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3-amino thioacridone inhibits DNA synthesis and induce DNA damage in T-cell acute lymphoblastic leukemia (T-ALL) in a p16-dependent manner
Mitchell B. Diccianni, John Yu, Gerda Meppelink, Marten De Vries, Li’en Shao, Sigrun Gebauer, Hsien Shih, William Roberts, Neil P. Kilcoin, Jeanette Pullen, Dennis A. Carson, Alice L. Yu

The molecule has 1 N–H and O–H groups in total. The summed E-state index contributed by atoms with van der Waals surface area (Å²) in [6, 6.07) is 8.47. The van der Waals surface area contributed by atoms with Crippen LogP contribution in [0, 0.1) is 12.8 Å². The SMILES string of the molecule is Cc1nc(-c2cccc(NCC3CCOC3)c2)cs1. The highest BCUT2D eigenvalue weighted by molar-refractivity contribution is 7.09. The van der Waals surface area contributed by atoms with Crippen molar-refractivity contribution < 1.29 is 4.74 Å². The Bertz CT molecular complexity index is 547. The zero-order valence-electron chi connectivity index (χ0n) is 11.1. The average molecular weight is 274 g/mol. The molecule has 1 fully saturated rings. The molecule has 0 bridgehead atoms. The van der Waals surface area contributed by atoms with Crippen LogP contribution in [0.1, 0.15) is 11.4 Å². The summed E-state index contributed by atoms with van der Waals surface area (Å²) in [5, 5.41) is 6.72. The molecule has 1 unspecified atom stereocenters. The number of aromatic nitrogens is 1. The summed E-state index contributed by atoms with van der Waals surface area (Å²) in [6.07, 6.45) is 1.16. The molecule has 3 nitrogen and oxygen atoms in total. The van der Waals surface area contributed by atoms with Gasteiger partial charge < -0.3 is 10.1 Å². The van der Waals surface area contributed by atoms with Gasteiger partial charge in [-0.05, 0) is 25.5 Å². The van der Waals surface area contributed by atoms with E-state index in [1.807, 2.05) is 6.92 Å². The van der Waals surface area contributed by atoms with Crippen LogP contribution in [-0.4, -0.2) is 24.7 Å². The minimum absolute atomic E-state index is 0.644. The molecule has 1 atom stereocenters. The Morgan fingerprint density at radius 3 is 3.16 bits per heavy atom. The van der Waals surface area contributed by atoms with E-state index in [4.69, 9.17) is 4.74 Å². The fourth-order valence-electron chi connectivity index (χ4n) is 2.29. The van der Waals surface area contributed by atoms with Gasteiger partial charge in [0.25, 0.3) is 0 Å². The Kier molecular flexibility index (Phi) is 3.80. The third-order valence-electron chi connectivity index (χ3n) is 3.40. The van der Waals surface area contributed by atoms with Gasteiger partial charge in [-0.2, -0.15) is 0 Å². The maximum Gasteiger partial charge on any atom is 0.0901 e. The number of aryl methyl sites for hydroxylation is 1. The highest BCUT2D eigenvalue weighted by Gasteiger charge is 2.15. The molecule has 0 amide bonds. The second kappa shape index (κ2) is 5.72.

In T-cell Acute Lymphocytic Leukemia (T-ALL), the inhibitors of cyclin-dependent kinases (CDK) 4 and 6, p16 and p15, are inactivated almost universally at the DNA, RNA and protein levels. This suggests that CDK targeting may be an effective therapeutic approach for T-ALL and other cancers. In this study, we tested 3 inhibitors of CDK4, 3-aminothioacridone (3-ATA), thioacridone (TA), and oxindole, for their effects on DNA synthesis and viability in primary T-ALL. Each compound was an effective inhibitor, with overall IC50s in similar ranges. In colony formation assay, leukemic cells were approximately 10-fold more sensitive to 3-ATA than normal bone marrow cells. When sorted by G1 protein status of T-ALL, p16(+), p15(+) or pRb(-) samples were significantly less sensitive to 3-ATA and TA, but not to oxindole, than p16(-), p15(-) or pRb(+) samples. There was no relationship of sensitivity with ARF expression. Despite their in vitro function as inhibitors of CDK4, 3-ATA did not inhibit pRb phosphorylation or cause G1 arrest, but did cause DNA damage and result in the induction and phosphorylation of p53. We conclude that 3-ATA efficacy can be predicted by p16 status in T-ALL, but the mechanism of action may be distinct from their in vitro ability to regulate CDK4 kinase activity.

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